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Discussion Starter · #1 ·
Got myself a new drop checker. One less thing in the tank! I hope it's accurate. One issue is that the smaller surface area might cause this to change color a lot slower than a regular drop checker. But I already know my levels, so I don't need a reading every day. If anyone has used one of these before, pls let me know what you've thought of it so far. Thanks!





 

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Don't you get lots of condensation in those when there is a large temperature differential between temps inside and outside the tank?

I have no experience with these but I would think there would be a bigger condensation issue with the tank itself. The drop checker water should be somewhere between room temp and tank temp.
 

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Discussion Starter · #5 ·
@Nordic @Kubla The room and tank temp are both 78 F, but I actually did notice a bit of condensation within the drop checker this morning. I guess I'll keep an eye on this and report any flaws w/ this little thing. One thing I'm happy about is not having a huge drop checker in my tank. (Huge because this tank is < 10 gallons.)
 

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I just don't get why people always slap the thing straight in the middle of the sides, if I were to bother with one, I'd stick it in a corner in the back somewhere, where I can see it if I look for it.
 

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Discussion Starter · #7 ·
I just don't get why people always slap the thing straight in the middle of the sides, if I were to bother with one, I'd stick it in a corner in the back somewhere, where I can see it if I look for it.
That works for a bigger tank where you can pretty much put things anywhere you please. For a nano tank, it blocks plants and light towards the back, so the middle of the side is the only choice (depending on your scape). Room is very limited and valuable in a nano.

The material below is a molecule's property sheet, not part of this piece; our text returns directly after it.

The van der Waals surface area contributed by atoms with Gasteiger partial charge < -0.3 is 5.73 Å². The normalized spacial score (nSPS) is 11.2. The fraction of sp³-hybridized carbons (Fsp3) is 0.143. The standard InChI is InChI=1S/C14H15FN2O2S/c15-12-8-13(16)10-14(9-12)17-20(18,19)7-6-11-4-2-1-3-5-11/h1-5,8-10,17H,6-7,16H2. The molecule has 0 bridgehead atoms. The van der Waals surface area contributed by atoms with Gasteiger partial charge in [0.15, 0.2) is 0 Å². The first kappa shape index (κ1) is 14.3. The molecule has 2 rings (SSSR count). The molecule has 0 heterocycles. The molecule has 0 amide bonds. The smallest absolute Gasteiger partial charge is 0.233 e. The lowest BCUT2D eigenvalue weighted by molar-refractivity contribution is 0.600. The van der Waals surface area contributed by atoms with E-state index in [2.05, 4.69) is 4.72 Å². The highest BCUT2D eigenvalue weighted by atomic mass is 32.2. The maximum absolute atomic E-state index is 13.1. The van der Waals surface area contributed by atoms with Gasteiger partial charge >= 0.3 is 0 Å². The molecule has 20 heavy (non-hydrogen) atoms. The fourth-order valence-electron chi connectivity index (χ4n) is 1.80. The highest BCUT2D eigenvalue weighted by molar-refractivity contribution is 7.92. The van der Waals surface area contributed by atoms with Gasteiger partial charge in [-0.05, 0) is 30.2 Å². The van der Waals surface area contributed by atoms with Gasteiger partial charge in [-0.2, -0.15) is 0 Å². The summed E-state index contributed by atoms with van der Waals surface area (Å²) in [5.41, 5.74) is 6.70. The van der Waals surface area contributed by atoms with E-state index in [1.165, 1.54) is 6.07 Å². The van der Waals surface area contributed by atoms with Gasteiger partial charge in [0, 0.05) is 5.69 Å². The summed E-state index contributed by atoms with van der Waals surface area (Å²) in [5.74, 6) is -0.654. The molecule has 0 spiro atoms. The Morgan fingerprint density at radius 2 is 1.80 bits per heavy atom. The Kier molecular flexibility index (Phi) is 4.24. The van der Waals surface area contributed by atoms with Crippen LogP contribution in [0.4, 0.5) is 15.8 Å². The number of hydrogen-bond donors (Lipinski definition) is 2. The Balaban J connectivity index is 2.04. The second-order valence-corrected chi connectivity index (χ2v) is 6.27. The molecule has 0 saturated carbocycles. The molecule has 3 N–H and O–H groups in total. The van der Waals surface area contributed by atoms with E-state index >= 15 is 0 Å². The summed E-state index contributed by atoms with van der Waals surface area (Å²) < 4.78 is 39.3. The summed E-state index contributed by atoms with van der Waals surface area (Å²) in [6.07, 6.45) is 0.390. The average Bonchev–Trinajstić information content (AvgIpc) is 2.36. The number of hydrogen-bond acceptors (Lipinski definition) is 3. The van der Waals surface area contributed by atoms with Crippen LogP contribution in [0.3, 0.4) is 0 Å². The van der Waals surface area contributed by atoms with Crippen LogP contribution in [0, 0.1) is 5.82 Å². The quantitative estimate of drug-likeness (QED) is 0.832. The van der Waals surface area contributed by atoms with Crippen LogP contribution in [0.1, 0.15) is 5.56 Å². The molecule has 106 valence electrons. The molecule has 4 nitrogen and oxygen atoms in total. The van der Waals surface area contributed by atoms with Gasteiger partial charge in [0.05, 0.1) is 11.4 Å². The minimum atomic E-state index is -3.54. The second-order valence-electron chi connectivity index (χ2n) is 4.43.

Some people who have big tanks and put them in the middle of the sides prob either like the look or don't want to have to look too hard for it. Most of the time though, you don't need a daily reading once you have your levels set.
 

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There is also the thought that you do want to get the best answer as to how much CO2 is in the whole tank rather than in one corner. IF there is a circulation problem, it may be more pronounced in corners.
When using drop checkers, I also found them to be ugly and a distraction. My solution was to cut a notch in the back side of wood so that the "intake" of the counter was about all that showed. I felt I could then put the counter where I wanted but still have it mostly hidden until I stuck my head around the backside to look.
 

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I see a bit like a smoke detector then... you also don't put those in corners.
Yes. I had not thought of it but I see water flow in our tanks as being close to air flow in rooms. My actual reasoning went more in line with the larger amount of plants being in the middle so I wanted the best reading to be where they were as well.
But then it may not be all that critical as our plants are different from plant to plant so getting everybody the same may be much wasted effort at best.
 

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I though you were supposed to put checkers towards the bottom of the tank as c02 rises. Putting it at the bottom confirms you have enough c02 at say the level of you carpet. I have mine about an inch above the substrate. Am I misinformed?
 

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I though you were supposed to put checkers towards the bottom of the tank as c02 rises. Putting it at the bottom confirms you have enough c02 at say the level of you carpet. I have mine about an inch above the substrate. Am I misinformed?
CO2 dissolved in the water doesn't rise, but the constant loss of CO2 from the water surface will set up a gradient in CO2 concentration from bottom to top. I have no idea what the gradient will look like - it may be only in the top half inch of water, or a continuous drop in concentration from bottom to top, or a large gradient at the top with the slope of the gradient approaching zero towards the bottom. And, the difference, from top to bottom, may be very small. It would take a lot of testing and attempting to calculate the theoretical gradient to be sure. My opinion is that, because we can't measure the ppm of CO2 very accurately anyway, we might as well put the drop checker where ever it is convenient for us.

Theoretically, if the drop checker bulb is outside the tank, and is cooler than the tank water, there will be distillation taking place and the water level in the bulb will rise, dropping the KH of the test liquid as it rises.